Avengers: The Children’s Crusade #4
Written by Allan Heinberg
Art by Jim Cheung
So….this is it? All the wait, all the promise, and this is the ‘triumphant return to the Young Avengers’? I’m underwhelmed, and it’s not even that this is a bad book, it’s just….we’ve been told for years now that Marvel wasn’t going to dishing out the Young Avengers to another writer until Heinberg got back, and this has led to stuff like Stature and Vision in Mighty Avengers, and the Young Avengers Presents miniseries, as well as the abysmal Runaways crossovers, and the Cornell written Dark Reign miniseries. The problem with all of this would have to be that, well, we haven’t had the Young Avengers in their own story since the original volume ended, and it was something that these characters needed for us to really care that they’re together now.
What they also needed now is a better point of view character than Wiccan, though that may just be personal preference as I find the character to be insanely whiny and I find myself groaning through about half of both his dialogue and his inner monologue. Especially since it feels like he’s been recapping the exact same story in every appearance he’s had since meeting Speed and realizing that they’re the sons of the Scarlet Witch. Everything is explaining how they exist, and why she needs to be found, and yadda yadda yadda it’s repetitive. If anything, I’m glad this mini is in place to finally so that writers can stop harping on it, I mean, now that he’s met the Scarlet Witch and given her is overdone origin he doesn’t really need to do it again. Thank God.
Dr. Doom baffles me in his appearance here, in part because I can’t fathom why he would do it, or even when. Between his issues with Osborn in Dark Reign, being attacked and brain drained by the Intellegencia in Fall of the Hulks, and his most recent appearance in Fantastic Four where he acknowledges that the fallout of his brain drain has actually damaged it. When did he find the time to pick up the Scarlet Witch, woo her, and set up a wedding, and how did nobody know? He feels shoehorned into the story by nature of the writer just wanting to use Doom, not unlike how (despite a story explaining his presence) Magneto fits into this issue…though at least Mags has family excuses for his presence.
This book is supposed to be the Young Avengers, right? Despite them not being in the title, that’s what this book was promoted as. Can’t we get a little more Young Avengers and a little less Wiccan and his Amazing Friends? Magneto and Quicksilver are more important to this story than Patriot or Hawkeye. Wolverine is given a chance to shine brighter than the Vision. These characters are getting short changed in an effort to build their profiles with a big name team up, but it’s not working. I’m not getting the feeling that the Young Avengers are ready to play in the big leagues, especially after Mighty Avenger did such a great job of that with Stature and Vision.
And then hey, arguably the most fun fact about this book? If you don’t care about the Scarlet Witch, or have no opinion on the House of M and the Decimation, then chances are this book is going to do incredibly little for you. Over in X-Men they’ve been dealing with no more mutants for the past five years, they’ve brushed extinction, had a Messiah Complex, and witnessed a Second Coming and they’ve found hope for their race within their race. So now all of the sudden Wolverine is in this book so he can be the generic kill happy d-bag who obsesses over the prospect of killing Wanda every time he pops on panel, and while I have no doubt that he would kill her, I always have issue with the prospect that Wolverine is hunting down a mentally ill woman with execution on the mind. Regardless of what she did. But this is the whole book, it’s all about Wanda and the obvious returning her to the Marvel Universe, but after everything that’s happened with the character I just can’t see it happening.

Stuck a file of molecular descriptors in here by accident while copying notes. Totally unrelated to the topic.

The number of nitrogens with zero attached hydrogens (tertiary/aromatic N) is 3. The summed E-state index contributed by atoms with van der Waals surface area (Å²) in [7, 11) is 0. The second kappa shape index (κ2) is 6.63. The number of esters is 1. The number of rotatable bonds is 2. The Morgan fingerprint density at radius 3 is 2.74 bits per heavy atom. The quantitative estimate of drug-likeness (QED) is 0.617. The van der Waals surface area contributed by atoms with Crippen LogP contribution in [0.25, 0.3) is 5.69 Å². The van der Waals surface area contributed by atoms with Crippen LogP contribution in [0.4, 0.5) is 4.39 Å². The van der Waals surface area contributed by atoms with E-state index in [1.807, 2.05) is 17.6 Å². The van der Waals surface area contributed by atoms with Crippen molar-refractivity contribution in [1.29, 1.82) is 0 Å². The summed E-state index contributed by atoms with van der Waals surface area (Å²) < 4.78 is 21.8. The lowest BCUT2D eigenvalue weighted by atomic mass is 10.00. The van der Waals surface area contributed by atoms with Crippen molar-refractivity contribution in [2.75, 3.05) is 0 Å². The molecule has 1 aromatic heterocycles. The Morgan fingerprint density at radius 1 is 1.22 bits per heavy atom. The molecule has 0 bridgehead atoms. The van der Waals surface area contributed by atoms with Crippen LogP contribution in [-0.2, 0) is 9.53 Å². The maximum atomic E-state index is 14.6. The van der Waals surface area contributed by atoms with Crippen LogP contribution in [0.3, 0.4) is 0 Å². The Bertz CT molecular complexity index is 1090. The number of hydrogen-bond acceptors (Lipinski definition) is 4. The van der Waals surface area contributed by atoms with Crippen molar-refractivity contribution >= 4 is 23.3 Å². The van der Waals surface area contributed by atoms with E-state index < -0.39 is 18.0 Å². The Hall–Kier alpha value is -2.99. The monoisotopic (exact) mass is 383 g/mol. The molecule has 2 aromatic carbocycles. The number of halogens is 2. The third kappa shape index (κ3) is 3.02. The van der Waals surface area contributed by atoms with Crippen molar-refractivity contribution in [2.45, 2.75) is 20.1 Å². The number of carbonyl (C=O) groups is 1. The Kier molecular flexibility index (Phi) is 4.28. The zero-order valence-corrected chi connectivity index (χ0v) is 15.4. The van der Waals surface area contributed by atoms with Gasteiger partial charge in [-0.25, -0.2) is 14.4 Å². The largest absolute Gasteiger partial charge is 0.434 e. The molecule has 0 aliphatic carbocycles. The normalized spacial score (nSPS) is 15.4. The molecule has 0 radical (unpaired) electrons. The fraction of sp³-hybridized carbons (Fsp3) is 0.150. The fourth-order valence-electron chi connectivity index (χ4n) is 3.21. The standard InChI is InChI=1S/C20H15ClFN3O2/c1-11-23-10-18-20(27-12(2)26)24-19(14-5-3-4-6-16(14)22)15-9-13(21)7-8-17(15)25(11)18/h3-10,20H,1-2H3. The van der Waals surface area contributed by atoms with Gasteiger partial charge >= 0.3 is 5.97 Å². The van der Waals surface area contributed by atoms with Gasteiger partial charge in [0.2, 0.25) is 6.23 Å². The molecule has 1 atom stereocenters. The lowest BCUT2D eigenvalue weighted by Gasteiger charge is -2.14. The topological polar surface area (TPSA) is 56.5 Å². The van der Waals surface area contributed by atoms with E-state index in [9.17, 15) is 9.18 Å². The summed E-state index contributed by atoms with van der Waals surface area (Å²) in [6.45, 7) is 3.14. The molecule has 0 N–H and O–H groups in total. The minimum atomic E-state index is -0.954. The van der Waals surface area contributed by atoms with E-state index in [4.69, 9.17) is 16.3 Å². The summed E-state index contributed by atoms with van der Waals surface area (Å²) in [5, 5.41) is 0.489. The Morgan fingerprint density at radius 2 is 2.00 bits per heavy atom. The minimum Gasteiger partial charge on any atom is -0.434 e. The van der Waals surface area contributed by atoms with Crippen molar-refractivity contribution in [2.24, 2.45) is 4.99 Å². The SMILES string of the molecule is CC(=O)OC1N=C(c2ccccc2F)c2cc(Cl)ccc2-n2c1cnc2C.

The art is the best part of this issue, and given that it’s Jim Cheung on art this isn’t surprising. Everything looks great, the layouts, the setting, the characters, the fights. It’s a perfect artistic package, and it makes me wish that he was doing Avengers proper with Bendis as I would love to see his renditions of those characters. I’d also be cool with an X-title, because, I mean, Wolverine, Captain America, Iron Man, Dr. Doom, the Young Avengers themselves, everything is gorgeously drawn here. Jim Cheung is a solid professional who does incredible work and it just need to be more often!
Despite all my gripes though, this issue is pretty readable. Children’s Crusade has yet to really wow me and justify the wait, but it’s not a bad series by any means, just lacking. I guess the fact the name of the mini is “Avengers” and not “Young Avengers” should make me go easier on the title, but this book was promised as the Young Avengers, and they’re in the book, so is it really too much to ask that the team be given the focus and not the characters who have no trouble getting in multiple books a month? Or at least that we can get some better twists and turn, because the last page “shocker” I saw coming back in the first issue. The book just isn’t as clever as it tries to be. It will probably read nicely in trade, but reading it on whatever schedule it ships on is doing more harm than good. At least for me.
Tags: Allan Heinberg, Avengers, Avengers: Children's Crusade, Dr. Doom, Jim Cheung, Magneto, scarlet witch, young avengers